A Q&A With NYFA Acting for Film Student Dustin Ardine

New York Film Academy acting for film student Dustin Ardine has seen a lot of success in his short career. Ardin won the best actor award at the Mediterranean Film Festival, a huge festival that takes place in Italy. Ardine’s film “The Red Oak” won top prize. The horror film screened at the Villa Dunardi, a haunted landmark in Italy. Recently, NYFA correspondent Joelle Smith sat down with Ardine to discuss his recent success and what projects he’ll be tackling next.

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Joelle Smith: Hi Dustin, congratulations on your recent award wins! Tell me a little about your film.

Dustin Ardine: Our film is called “The Red Oak.” It is a psychological thriller that touches on a subject that we all felt wasn’t something explored a lot in films. It was written and directed by Danyal Zafar. It stars myself in the lead role of Dr. Rahal. It also stars Abe Cohen and Brooklyn Sarver.

When I met with Danyal for the first time he gave me the script and we talked about the story we wanted to tell. We then worked together to perfect everything so that we told the story the exact way we wanted. At its heart, “The Red Oak” is about all those many people in the world who dedicate their lives to helping others … but we all rarely see the toll that their choice takes upon them.

Doctors, nurses, firefighters, cops, teachers, and many others choose to dedicate their lives to helping others regardless of the toll it takes on them and the scars they live with every day of their lives. My character Dr. Rahal is a lifelong psychiatrist who has dedicated himself to helping his patients. But what kind of toll does that take on him? What kind of weight does he carry around with him every day of his life? This is the story we wanted to tell. 

JS: How did you get involved in the project?

DA: The director Danyal Zafar had seen my past work and called me in to discuss the project. He told me that he knew I had the talent to bring the character of Dr. Rahal to life but wanted to know more about me and how I see the character and story. He had me read, and once he knew I was 100 percent who he wanted to cast as the lead we met again and talked about everything — from the script to the characters to the subtext we wanted the film to have and the overall message we wanted the film to say. We worked hard to make sure that the story was told in the right way so that exactly what we wanted to say came across on screen.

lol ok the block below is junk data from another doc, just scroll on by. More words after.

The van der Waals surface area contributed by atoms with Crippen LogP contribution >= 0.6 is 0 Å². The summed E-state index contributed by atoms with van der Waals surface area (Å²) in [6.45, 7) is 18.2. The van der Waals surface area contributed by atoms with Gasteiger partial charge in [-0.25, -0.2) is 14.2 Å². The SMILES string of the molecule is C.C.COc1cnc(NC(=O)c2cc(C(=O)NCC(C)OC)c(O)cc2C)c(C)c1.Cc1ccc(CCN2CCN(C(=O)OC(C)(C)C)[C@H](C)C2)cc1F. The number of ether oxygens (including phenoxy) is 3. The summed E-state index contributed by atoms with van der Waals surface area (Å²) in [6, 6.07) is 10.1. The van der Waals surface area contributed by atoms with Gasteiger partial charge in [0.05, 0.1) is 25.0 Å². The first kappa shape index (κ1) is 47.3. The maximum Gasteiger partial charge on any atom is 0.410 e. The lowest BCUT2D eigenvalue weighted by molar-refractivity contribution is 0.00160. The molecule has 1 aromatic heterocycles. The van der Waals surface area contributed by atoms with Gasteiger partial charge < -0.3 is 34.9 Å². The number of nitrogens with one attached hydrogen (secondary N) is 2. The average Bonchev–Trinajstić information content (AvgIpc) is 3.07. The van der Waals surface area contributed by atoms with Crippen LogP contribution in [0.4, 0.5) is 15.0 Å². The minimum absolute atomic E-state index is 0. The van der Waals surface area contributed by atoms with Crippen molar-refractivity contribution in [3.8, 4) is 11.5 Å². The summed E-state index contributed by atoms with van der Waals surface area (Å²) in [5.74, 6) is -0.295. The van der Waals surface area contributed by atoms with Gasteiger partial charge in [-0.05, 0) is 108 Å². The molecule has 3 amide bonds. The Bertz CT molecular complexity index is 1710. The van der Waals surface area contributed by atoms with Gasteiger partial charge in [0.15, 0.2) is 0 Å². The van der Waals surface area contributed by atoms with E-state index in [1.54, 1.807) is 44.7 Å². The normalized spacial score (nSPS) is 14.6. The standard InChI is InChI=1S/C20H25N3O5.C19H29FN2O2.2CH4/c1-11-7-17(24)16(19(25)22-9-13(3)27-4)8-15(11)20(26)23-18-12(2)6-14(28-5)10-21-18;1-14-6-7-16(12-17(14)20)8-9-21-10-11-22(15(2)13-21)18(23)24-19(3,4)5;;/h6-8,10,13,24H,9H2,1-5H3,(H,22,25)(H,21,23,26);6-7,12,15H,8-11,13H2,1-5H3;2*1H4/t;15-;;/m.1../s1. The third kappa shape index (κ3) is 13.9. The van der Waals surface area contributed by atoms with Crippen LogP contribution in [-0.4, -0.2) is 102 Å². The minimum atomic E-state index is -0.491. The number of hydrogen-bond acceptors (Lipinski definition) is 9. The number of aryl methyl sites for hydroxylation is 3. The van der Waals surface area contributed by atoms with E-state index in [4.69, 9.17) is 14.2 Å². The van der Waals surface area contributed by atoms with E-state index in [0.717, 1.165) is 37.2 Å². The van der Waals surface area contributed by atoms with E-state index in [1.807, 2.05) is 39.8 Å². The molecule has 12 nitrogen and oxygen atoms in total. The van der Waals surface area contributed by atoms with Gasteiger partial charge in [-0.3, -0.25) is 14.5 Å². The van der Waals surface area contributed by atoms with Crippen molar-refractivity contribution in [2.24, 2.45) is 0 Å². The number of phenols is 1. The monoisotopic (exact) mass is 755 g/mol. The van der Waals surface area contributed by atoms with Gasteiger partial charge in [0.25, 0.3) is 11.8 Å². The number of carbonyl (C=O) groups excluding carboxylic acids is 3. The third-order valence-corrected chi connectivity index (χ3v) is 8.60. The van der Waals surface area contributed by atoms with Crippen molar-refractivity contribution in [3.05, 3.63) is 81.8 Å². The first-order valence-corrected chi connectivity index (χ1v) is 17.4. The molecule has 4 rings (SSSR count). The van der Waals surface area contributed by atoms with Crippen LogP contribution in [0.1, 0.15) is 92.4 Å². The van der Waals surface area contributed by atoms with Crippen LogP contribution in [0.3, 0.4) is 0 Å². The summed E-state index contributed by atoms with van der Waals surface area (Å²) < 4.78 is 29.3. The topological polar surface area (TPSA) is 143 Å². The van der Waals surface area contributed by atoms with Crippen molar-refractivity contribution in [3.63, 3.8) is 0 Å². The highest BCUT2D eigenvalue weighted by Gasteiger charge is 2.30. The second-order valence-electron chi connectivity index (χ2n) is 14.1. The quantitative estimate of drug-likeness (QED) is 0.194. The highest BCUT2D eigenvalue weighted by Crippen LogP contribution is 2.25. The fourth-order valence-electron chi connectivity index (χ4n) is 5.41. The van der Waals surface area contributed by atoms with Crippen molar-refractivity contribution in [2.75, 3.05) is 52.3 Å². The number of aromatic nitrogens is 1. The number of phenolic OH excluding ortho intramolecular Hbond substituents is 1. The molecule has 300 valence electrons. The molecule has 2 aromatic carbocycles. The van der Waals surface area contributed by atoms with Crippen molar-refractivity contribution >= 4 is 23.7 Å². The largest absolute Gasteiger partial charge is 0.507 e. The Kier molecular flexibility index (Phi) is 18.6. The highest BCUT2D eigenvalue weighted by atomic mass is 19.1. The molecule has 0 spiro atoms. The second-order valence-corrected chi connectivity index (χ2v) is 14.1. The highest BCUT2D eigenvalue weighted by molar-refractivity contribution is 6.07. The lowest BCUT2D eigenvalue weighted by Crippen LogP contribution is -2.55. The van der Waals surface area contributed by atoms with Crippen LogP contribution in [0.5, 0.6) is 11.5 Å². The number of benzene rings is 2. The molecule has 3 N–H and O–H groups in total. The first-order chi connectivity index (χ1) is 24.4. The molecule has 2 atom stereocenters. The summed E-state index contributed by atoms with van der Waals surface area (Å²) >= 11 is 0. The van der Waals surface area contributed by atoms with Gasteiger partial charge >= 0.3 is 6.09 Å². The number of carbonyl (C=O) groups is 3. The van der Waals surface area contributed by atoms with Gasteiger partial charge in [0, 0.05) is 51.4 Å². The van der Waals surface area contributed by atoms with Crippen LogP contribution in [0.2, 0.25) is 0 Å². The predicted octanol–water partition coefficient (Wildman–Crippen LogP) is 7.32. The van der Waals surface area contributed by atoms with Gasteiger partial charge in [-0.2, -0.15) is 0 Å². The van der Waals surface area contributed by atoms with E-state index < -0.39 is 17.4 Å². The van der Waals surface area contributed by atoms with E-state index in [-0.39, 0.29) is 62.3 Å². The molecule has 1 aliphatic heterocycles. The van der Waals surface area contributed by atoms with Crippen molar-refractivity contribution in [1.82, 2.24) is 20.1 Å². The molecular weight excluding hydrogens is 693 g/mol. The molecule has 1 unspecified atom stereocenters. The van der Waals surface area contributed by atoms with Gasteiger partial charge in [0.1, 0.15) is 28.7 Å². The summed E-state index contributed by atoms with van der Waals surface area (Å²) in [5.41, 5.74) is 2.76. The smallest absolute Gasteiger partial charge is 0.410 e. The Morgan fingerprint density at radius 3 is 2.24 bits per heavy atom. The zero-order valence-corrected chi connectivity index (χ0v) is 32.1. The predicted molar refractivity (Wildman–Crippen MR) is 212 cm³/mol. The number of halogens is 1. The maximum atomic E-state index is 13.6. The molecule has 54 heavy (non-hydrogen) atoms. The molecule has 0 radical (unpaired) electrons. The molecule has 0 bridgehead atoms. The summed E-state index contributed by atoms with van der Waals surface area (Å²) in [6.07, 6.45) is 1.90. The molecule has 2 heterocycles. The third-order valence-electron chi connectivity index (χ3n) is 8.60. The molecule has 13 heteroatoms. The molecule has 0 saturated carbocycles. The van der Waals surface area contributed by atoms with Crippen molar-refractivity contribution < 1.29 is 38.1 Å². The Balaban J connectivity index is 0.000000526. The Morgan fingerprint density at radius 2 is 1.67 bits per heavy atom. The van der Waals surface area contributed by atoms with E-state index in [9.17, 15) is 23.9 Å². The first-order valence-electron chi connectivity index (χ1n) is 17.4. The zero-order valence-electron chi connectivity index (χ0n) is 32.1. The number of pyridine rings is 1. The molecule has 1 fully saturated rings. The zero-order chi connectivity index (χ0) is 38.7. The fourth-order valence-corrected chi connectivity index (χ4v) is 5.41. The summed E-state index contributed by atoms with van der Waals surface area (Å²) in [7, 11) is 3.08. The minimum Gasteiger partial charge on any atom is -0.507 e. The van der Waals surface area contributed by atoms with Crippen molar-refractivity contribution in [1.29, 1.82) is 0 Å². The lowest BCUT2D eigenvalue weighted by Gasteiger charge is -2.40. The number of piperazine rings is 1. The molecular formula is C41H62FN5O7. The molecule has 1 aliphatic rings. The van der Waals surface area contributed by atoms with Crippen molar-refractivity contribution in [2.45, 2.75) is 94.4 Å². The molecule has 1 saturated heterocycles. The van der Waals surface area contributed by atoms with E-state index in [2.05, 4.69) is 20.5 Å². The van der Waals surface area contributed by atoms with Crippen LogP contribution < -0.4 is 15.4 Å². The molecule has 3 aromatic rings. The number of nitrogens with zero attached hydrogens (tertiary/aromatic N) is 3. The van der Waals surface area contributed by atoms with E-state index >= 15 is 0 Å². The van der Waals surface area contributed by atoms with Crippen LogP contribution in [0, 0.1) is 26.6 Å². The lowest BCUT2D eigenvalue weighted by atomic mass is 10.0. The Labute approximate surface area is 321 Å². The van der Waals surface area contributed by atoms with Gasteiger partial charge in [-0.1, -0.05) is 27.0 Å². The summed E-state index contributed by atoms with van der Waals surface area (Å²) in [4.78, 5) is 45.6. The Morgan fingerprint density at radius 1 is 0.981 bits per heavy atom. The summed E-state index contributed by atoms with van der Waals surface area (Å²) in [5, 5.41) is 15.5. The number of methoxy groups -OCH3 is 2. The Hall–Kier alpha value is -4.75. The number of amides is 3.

JS: What do you hope people get out of the film? 

DA: I hope that when people watch “The Red Oak” they do see and appreciate all hard work that myself, the director, and the rest of the cast and crew put into it. The other actors and I had to go to very dark places to bring these characters to life. As a method actor, I fully engulfed myself in this role and lived as Dr. Rahal during the entire shoot on and off the set.

But also I hope that when people watch “The Red Oak,” they are also taken on a journey that will not only entertain them but will also make them think — about the people they have in their own lives who have dedicated themselves to helping others even at a great personal cost to themselves, so those people stop being taken for granted. 

JS: What did you learn at NYFA that helped you with this project? 

DA: I have been acting since I was six and went to school for theater. So I came to NYFA with a great background in the arts. However, I can say that the connections I made at NYFA were 100 percent key to not only bring the cast in this film, but also on so many other projects. The great thing about NYFA is that so many talented people come together to go after their dreams. As long as you prove yourself to be a hardworking professional, which I pride myself to be, that will make other hardworking professionals want to work with you. 

JS: What’s up next for you?

DA: I just wrapped a short film called “A Scream That’s Trapped Inside,” directed by Savvas Christou (who is still at NYFA), and a full-length indie feature film called “Ariadne,” originally titled Minotaur, in which I play the lead. “Ariadne” is directed by Adrian Rodriguez. That film should be out within a few months. Also, I just got the lead role in two other indie full-length feature films. One is called “Religion,” directed by Salifu Zakari, and the other is called “Apathy Equals Death,” directed by Aijia Li. Both films will be shooting later this year. 

The New York Film Academy would like to thank Dustin Ardine for taking the time to speak with us about his work. You can watch “The Red Oak” in its entirety by clicking here.

Interested in learning more about acting for film? Check out NYFA’s acting for film programs.